Perspectives : DC Retirement | April 18, 2023

Financial literacy and financial wellness: Like two peas in a pod

Read time: 5 minutes

"Financial literacy and financial wellness go hand in hand,” said Clifford S. Felton, a Vanguard wealth planning researcher and coauthor of Vanguard’s Guide to Financial Wellness. "First, savers need the knowledge, and then they can take steps to apply it."
Got monetary goals? The more that savers know, the greater their chances of reaching those goals—in both the short and long term. That’s according to the 2022 National Financial Capability Study by the FINRA Investor Education Foundation, which found links between higher financial literacy, the ability to make monthly ends meet, and the foresight to create a long-term financial plan.1
Acquiring that know-how is step one in what, for many people, is a lifelong journey toward financial wellness. (Step two is putting that knowledge to work.) Vanguard kicked off April’s Financial Literacy Month by shining a spotlight on our financial wellness guide, which walks savers through a series of small steps that can ultimately make a big difference in achieving their money goals.

Get smarter about money

Money is stressful for most people, but what if part of that stress stems from not knowing where to find the answers to their pressing concerns?2 “Most people go to parents, friends, or the internet for financial information, but in many situations, those may not be the best sources,” Felton said. “Instead, a trusted expert or resource—like our guide or a financial advisor—can help investors take actions that will push them in the direction of their goals.”

Vanguard’s financial wellness guide takes a three-step approach toward helping savers:

  • Take control of finances: Create a budget, maximize employer-matched retirement savings, pay at least the minimum on debt, and pay down high-interest loans.

  • Prepare for the unexpected: Build emergency savings, create safeguards with insurance, and establish key legal documents.

  • Make progress toward goals: Increase retirement savings, save for long-term education and health care costs, invest outside of tax shelters, pay off low-interest debt, and develop a plan for charitable giving.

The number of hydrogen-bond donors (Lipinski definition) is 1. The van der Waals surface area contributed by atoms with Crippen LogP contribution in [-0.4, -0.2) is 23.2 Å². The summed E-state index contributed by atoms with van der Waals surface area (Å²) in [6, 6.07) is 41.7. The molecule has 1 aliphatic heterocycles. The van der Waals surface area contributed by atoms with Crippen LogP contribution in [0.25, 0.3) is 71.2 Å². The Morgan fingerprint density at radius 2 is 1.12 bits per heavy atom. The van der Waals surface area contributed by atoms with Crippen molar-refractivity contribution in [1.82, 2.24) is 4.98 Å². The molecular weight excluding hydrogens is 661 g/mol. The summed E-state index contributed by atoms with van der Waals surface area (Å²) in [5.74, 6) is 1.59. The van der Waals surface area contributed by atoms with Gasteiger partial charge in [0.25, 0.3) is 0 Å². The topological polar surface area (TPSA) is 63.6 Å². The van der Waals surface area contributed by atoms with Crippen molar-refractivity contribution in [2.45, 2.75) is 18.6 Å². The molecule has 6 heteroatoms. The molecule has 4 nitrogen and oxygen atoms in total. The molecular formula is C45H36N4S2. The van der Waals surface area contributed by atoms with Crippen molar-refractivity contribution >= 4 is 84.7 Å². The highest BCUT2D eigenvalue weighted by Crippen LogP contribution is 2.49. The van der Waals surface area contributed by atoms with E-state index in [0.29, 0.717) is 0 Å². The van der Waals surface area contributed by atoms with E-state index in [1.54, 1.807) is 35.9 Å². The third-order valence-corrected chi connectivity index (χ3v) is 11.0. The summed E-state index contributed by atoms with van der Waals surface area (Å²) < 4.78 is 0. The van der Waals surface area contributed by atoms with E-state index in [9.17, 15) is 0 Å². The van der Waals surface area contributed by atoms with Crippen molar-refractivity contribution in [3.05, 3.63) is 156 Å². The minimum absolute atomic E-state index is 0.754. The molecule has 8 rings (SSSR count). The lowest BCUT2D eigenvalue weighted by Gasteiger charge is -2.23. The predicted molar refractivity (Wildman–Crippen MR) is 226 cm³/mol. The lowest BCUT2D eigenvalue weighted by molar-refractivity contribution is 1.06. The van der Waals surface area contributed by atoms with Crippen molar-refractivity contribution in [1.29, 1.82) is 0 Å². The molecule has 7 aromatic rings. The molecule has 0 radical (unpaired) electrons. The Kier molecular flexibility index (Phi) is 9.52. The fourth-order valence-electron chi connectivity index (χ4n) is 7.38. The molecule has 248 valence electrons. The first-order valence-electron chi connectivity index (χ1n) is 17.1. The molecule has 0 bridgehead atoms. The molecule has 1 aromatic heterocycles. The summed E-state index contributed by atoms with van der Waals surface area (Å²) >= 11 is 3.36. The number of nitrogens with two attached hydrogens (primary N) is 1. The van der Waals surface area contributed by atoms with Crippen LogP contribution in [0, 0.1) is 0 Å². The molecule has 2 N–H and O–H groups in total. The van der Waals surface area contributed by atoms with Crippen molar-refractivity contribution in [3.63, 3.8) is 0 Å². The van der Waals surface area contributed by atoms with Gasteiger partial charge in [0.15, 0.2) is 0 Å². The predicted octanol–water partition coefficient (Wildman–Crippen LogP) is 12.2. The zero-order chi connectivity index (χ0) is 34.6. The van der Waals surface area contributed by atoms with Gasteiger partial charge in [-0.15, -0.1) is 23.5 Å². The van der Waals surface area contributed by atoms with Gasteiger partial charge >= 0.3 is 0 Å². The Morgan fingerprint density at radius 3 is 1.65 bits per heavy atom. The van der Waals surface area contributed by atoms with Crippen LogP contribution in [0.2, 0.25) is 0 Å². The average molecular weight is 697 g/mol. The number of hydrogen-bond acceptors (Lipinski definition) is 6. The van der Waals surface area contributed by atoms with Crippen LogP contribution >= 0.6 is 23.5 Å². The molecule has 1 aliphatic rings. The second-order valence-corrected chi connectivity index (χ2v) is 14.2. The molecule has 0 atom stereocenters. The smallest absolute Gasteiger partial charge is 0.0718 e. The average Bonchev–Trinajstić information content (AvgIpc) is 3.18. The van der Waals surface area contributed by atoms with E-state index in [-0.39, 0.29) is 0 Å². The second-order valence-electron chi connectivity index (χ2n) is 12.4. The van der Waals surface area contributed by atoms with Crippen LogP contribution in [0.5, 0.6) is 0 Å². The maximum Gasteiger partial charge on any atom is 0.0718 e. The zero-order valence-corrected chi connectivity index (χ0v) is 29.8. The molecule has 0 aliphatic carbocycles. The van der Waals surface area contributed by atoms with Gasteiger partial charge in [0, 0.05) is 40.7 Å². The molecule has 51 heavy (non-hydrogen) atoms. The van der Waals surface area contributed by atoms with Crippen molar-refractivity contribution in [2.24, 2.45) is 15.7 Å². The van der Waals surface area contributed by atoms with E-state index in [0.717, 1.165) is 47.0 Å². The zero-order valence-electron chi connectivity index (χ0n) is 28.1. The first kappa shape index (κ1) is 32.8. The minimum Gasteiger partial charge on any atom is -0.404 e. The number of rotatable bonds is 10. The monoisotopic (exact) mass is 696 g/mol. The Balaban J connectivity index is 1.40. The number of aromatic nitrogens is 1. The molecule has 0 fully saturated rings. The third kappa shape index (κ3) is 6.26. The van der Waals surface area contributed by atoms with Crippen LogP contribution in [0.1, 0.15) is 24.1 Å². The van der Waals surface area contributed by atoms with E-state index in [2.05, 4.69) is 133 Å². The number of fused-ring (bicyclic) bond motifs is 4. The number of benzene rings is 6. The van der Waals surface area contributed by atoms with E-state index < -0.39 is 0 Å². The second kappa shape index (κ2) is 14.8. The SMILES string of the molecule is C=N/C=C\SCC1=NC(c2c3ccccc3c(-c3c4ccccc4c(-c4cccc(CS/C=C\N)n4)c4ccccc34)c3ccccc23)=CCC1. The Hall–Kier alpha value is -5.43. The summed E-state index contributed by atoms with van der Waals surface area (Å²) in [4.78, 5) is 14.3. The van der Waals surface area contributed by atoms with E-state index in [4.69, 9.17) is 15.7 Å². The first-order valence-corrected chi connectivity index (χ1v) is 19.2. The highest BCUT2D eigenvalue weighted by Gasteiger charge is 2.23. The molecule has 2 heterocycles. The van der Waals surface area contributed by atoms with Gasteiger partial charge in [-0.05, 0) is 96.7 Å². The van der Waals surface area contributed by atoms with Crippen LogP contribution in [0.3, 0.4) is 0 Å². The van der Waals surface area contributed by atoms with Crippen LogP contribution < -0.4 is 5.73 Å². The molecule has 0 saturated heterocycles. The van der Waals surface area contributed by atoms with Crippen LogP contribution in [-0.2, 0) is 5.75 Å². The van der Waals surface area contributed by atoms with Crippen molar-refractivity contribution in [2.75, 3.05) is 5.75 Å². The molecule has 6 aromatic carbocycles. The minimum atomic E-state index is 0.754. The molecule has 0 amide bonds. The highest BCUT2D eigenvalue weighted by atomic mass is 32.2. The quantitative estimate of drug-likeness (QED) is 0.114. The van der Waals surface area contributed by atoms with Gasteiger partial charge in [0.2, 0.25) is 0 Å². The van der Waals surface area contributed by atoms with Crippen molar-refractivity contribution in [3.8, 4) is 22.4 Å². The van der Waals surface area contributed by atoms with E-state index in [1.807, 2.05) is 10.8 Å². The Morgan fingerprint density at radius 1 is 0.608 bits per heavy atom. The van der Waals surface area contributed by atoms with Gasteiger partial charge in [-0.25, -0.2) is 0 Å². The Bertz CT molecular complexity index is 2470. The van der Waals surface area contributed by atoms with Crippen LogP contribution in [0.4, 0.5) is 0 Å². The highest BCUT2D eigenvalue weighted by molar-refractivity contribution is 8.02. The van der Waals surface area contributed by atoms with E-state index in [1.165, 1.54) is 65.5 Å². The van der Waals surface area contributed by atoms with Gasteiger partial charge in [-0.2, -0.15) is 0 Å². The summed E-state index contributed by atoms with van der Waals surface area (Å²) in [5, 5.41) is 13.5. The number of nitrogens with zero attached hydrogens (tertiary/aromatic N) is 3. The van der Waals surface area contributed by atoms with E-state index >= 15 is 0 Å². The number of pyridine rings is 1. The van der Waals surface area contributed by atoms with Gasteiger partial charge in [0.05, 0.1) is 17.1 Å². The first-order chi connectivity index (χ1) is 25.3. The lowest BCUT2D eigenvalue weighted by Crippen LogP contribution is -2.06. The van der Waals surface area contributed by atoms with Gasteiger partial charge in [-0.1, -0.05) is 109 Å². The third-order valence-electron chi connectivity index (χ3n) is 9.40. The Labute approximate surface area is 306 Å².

In short, the guide can be used to help savers boost financial literacy while also helping them figure out which financial steps to take next, no matter where they are in their financial journey.

Put that knowledge to work

Knowledge is power, but that power can’t be exercised until investors put it into motion. “Often, financial wellness improves as financial literacy develops,” Felton said. “That’s because savers learn the steps, start taking action, and then start to see progress toward short- and long-term goals.”

That sentiment is consistent with the findings in the FINRA foundation study. People who score higher on financial literacy measures are more likely to spend less than they earn, to have an emergency cash cushion, and to have calculated their retirement savings needs.

That all points to the critical component of taking action that’s needed to yield results. That’s true when building a budget, paying down debt, or launching a long-term retirement savings strategy. The learning is an important part of the process, but it’s the doing that has true impact.

Boost financial wellness

Once savers get started, the road to financial wellness often involves continuous revision and refinement. “As investors acquire more assets, shift goals, and reprioritize, their financial milestones can act as opportunities for continued learning,” Felton said.

An example: Paying down debt can free up cash for higher-order goals like retirement savings, which can create an opportunity to get familiar with the benefits of available tax-advantaged accounts and perhaps establish the optimal investment order among account types.

In short, financial literacy isn’t a one-and-done stop along an investor’s financial journey. Rather, it’s an ongoing part of the growth process, expanding as needs and goals advance.


  • All investing is subject to risk, including the possible loss of the money you invest.